HR: Why it matters and Why it might just be the most important thing.

HR is a polarizing subject. An entrepreneur building a great business has a hard time slowing down to build out an HR function. To them, hiring and adding operating expense for something non-revenue generating is non-sensical. Their belief in growth and their product sometime blinds them into realizing just how important HR can be to that underlying growth. This is ironic given that most established CEOS will tell you that they spend almost 30% of their time on HR related matters.

Contrary to common belief, HR is not just handling employee qualms, payroll and administrative items. HR is actually a building block to growth and today we’ll drill into one element of that – hiring.


Most companies have a hiring process, but rarely do they have one that does an excellent job of filtering. It generally works like this: Candidates come in through traditional channels (referrals, ads, etc) and then go through a series of interviews. Once enough people are interviewed a committee meets and ranks the top candidates. The candidates that “feels” the best is then generally hired or presented to senior management for a final interview. Everyone feels included, senior management feels as if a process was followed and it feels like the right move. Yet more often than not, it isn’t the best process. The question isn’t if the employee is good enough, but rather if they are the best to help the organization grow.

We think there is a much better way - first look backwards. Evaluate and single out top performers within the organization and pull out the key characteristics of their performance and personality that make them key contributors. Write those elements out and create a ranking and scoring system that emphasizes those characteristics (1). This process helps you narrow in on what actually creates a top performer.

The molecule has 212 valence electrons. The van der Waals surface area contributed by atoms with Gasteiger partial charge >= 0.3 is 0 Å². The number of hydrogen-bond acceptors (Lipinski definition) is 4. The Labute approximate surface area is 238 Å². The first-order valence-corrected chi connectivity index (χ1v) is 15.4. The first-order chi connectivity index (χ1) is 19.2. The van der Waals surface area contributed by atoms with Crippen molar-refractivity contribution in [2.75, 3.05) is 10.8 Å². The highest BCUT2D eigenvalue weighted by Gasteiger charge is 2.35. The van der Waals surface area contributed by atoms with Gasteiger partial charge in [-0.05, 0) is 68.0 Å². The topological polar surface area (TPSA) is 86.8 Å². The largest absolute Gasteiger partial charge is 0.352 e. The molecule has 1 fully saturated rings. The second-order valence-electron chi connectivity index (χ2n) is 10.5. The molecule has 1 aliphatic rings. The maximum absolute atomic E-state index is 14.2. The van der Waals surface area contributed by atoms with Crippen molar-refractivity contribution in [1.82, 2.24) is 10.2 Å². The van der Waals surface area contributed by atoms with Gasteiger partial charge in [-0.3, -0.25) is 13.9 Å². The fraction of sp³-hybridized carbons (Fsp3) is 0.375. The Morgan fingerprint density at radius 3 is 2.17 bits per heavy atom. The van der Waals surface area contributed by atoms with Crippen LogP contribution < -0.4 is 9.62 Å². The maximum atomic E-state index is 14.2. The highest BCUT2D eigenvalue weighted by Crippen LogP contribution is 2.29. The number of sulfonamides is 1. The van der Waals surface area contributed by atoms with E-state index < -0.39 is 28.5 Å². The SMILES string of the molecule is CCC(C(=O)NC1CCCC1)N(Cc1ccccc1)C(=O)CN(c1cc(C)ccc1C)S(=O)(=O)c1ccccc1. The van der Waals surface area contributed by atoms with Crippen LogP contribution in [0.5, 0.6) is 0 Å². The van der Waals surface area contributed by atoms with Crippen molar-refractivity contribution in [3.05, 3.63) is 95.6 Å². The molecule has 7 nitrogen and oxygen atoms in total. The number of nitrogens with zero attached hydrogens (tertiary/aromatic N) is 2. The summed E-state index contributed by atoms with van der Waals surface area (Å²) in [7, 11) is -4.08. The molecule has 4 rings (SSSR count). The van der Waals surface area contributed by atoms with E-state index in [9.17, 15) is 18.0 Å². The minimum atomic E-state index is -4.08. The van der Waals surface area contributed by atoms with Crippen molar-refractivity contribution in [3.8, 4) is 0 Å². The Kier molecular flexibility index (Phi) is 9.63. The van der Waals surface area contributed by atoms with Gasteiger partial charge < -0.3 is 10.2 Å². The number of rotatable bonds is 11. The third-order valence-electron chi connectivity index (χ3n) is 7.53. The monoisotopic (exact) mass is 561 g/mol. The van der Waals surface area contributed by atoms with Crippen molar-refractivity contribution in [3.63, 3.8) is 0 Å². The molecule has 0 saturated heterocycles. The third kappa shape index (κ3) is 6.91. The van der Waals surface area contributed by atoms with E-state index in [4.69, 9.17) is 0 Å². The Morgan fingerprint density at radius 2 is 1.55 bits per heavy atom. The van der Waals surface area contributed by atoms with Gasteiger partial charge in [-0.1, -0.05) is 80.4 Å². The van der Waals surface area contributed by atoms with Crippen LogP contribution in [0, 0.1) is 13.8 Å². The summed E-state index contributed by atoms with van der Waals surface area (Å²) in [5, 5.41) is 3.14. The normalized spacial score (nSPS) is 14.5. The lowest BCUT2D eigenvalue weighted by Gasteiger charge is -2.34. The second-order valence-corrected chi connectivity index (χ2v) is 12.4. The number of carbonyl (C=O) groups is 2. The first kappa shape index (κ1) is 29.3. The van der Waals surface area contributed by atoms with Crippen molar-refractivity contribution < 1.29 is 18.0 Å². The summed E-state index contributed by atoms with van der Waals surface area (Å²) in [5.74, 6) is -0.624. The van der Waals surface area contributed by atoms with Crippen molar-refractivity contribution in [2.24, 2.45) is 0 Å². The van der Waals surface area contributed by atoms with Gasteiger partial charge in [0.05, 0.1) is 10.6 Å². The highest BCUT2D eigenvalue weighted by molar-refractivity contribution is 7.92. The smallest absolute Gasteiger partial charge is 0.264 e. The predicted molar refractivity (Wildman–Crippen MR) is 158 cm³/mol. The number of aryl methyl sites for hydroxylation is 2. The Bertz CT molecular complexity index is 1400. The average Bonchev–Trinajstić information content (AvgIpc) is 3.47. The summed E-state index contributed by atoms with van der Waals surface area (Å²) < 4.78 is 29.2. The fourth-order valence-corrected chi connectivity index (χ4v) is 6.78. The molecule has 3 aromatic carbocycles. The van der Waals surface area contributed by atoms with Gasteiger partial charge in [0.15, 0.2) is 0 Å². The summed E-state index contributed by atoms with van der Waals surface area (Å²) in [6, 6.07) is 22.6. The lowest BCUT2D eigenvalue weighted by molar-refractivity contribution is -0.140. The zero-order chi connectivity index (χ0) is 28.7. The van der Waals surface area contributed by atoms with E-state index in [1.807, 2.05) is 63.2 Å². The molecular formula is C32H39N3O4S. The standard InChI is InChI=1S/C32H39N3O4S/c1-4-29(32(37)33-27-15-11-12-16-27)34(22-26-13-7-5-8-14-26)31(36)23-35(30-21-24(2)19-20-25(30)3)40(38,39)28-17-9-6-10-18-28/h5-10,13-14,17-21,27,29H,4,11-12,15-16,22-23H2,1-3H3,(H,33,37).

After you know the key elements of success, filter out your lowest tier performers (both existing and past employees) and figure out why someone may fail in your organization. Find out why prior poor employees struggled or failed (lack of experience? wrong background? wrong education? wrong culture fit?). Make it granular. This is not a search for what you could have done better, but simply a look into the individual traits that are led to failure.   

Once you’ve collected these two data sets, the head of HR should work directly with senior management to codify this data into a recruiting, interviewing and selection process. This is a massive amount of work, but once installed, saves hundreds of hours of time and yield better outcomes. Now you’re no longer hiring based on feel, but you have a science to it. When a candidate comes in the interviewers know what to ask, how to rank, and most importantly has a set of defined metrics to pick candidates. Imagine how you, a founder or CEO, will feel when you can completely trust an objective hiring process to drive the right outcome. Now when a new idea for product development or sales expansion comes up, you can trust a process to get you the right people to execute that idea.

This is not an easy process and it is even harder sticking to the framework. There will be candidates who have the perfect resume, but who don’t score highly on the scoring process. In those instances, you have to say no. Committing to a process will make your team empowered and your organization far more scalable. It comes from the top down, but ends up being the singular activity that allows a founder or CEO scale far beyond themselves.

(1) I’d bet you almost always find that your top performers were overweight hard work/intellect and underweight experience…said another way, you should recruit for the best talent, not resume